Then we had another visitor, Stevie Wonder, who was also recording at the Record Plant.
“Stevie, Paul is here, and we’re going to jam,” John called out.
“Okay,” said Stevie. He went to the electric piano.
“Let’s record it,” said John.
“Yeah,” Paul agreed. John suddenly became very enthusiastic.
“We need a bass player,” he told the startled producer in the control booth of the studio next to ours. “Paul and I are jammin’ together.”
“I play bass!” the producer exclaimed. He dashed from his session to join ours.
“Fung Yee, I want you to play,” John told me. “Grab a tambourine.” I got up and joined the musicians
“Let it rip,” said John
That was the first time John and Paul had played together since Abbey Road in 1969, and it sounded wonderful. The team of Lennon and McCartney had been reunited with amazing ease. After they’d run down the song, John turned to Paul and said “Could you please tell your organist [Linda] to turn down the volume? I can’t hear Mr. Wonder”
John and Paul played it again, and it sounded even better. They made joyous music together that night. That was the only time John and Paul backed by Stevie Wonder and Harry Nilsson played together after the break- up.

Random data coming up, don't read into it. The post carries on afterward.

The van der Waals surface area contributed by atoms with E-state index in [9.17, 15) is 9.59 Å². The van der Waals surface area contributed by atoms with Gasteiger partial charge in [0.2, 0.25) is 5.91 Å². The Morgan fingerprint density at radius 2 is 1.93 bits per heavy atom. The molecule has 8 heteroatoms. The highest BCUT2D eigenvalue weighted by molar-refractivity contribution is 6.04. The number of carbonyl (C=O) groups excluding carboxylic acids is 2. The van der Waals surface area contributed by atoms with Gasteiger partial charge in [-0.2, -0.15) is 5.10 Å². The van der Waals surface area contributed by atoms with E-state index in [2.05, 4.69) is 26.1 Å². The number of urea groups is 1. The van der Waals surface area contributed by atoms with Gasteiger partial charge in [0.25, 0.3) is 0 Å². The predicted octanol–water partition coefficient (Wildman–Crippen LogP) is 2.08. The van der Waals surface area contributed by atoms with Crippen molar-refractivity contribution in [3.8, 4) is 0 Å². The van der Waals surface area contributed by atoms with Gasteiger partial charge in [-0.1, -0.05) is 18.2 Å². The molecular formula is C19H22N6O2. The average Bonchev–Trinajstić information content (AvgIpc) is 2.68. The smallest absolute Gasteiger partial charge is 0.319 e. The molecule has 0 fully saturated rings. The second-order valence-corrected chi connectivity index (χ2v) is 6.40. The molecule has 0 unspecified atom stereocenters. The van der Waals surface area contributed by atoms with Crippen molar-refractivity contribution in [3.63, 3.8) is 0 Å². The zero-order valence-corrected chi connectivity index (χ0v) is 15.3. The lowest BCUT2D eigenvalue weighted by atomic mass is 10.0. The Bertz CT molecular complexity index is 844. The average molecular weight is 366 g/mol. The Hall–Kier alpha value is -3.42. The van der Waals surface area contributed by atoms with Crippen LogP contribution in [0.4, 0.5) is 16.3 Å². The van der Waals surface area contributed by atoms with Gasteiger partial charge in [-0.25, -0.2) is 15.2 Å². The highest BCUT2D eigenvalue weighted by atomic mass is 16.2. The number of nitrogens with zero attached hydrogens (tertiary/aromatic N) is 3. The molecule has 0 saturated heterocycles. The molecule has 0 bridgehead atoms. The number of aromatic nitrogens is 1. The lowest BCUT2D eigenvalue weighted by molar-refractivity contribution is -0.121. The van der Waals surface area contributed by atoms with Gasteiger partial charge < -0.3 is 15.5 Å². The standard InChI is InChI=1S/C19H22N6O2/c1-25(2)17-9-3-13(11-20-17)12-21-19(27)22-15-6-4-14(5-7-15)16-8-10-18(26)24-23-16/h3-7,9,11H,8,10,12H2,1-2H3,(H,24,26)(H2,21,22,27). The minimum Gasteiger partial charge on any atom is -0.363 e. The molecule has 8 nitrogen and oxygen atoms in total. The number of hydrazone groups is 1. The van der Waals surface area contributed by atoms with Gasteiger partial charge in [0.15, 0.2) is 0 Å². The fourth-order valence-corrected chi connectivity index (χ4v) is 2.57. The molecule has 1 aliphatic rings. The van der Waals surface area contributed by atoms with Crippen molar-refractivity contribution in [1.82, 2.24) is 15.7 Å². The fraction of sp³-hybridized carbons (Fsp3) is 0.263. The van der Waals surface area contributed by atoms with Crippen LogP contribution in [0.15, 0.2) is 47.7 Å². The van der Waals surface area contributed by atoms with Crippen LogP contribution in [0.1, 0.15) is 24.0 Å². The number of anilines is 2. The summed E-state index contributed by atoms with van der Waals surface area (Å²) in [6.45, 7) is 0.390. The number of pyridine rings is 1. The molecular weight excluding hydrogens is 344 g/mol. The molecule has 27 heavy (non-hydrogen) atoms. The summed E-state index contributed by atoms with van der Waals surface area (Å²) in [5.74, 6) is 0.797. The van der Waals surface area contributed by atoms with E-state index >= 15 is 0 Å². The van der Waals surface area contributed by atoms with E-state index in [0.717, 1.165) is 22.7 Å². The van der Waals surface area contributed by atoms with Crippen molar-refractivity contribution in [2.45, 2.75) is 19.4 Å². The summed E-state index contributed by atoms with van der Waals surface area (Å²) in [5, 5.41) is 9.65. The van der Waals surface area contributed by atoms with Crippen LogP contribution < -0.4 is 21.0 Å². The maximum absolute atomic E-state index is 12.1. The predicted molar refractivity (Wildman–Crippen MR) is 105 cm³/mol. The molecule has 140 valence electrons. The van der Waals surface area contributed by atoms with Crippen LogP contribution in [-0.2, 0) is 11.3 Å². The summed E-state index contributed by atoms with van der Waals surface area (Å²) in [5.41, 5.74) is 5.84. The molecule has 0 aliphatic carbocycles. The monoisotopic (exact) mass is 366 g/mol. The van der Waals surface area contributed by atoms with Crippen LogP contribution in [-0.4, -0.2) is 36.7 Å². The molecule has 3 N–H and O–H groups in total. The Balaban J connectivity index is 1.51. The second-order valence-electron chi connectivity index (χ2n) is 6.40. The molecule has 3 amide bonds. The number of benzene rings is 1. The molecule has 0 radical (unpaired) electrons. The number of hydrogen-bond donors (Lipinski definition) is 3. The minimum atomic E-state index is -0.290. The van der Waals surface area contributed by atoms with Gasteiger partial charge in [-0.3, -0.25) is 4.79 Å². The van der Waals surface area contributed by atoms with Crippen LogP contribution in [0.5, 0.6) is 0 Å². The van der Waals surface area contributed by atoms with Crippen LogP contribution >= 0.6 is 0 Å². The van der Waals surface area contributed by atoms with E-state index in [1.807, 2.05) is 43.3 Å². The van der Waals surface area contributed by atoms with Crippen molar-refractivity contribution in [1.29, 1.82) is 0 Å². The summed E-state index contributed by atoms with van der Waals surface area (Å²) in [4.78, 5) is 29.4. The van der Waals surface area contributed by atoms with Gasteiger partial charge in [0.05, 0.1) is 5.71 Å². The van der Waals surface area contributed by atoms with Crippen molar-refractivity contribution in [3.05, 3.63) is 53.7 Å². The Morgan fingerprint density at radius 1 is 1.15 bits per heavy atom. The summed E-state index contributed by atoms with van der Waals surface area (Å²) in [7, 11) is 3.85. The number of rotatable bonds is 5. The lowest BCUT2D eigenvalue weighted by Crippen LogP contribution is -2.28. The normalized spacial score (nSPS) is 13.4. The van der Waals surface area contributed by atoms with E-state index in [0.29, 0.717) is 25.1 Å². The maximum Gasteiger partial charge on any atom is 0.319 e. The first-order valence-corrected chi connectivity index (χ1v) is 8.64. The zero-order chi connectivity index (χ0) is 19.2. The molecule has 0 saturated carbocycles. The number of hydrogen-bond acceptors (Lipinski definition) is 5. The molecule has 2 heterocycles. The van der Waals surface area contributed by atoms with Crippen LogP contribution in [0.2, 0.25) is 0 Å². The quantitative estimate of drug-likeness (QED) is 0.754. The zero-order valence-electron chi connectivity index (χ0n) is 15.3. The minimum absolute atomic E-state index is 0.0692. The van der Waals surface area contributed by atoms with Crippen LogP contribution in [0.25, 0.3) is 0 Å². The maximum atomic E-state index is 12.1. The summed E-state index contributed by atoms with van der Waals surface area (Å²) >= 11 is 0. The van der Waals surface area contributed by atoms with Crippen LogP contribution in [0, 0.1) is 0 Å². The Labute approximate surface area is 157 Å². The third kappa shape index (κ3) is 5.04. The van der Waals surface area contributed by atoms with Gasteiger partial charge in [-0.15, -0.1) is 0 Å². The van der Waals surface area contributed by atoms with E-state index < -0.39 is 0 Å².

I’m supposing that May Pang wrote the above from memory, because what’s on the actual tapes is not quite the stellar music a line-up such as this one might be expected to produce: It’s basically just a drunk, coked-up jam session, yet still a drunk, coked-up jam session of great historical significance.
You can read a transcript at Bootleg Zone. To be perfectly honest, it’s easier than listening to it!
Oh boy. It just doesn’t get much better than this. A few days ago I brought you some video of The Rolling Stones on The Dick Cavett Show in 1972. While he didn’t appear in the footage, Stevie Wonder was the opening act for the Stones on that tour. Today I have a spectacular full hour of Stevie at the height of his powers playing on the PBS show Soul! later the same year with his band Wonderlove.
The episode was broadcast on December 20, 1972, just two months after his landmark album Talking Book was released. One month later, “Supersitious” would be the number one song in the country. As you watch this footage, try to wrap your brain around the fact that the man was all of 22 years old.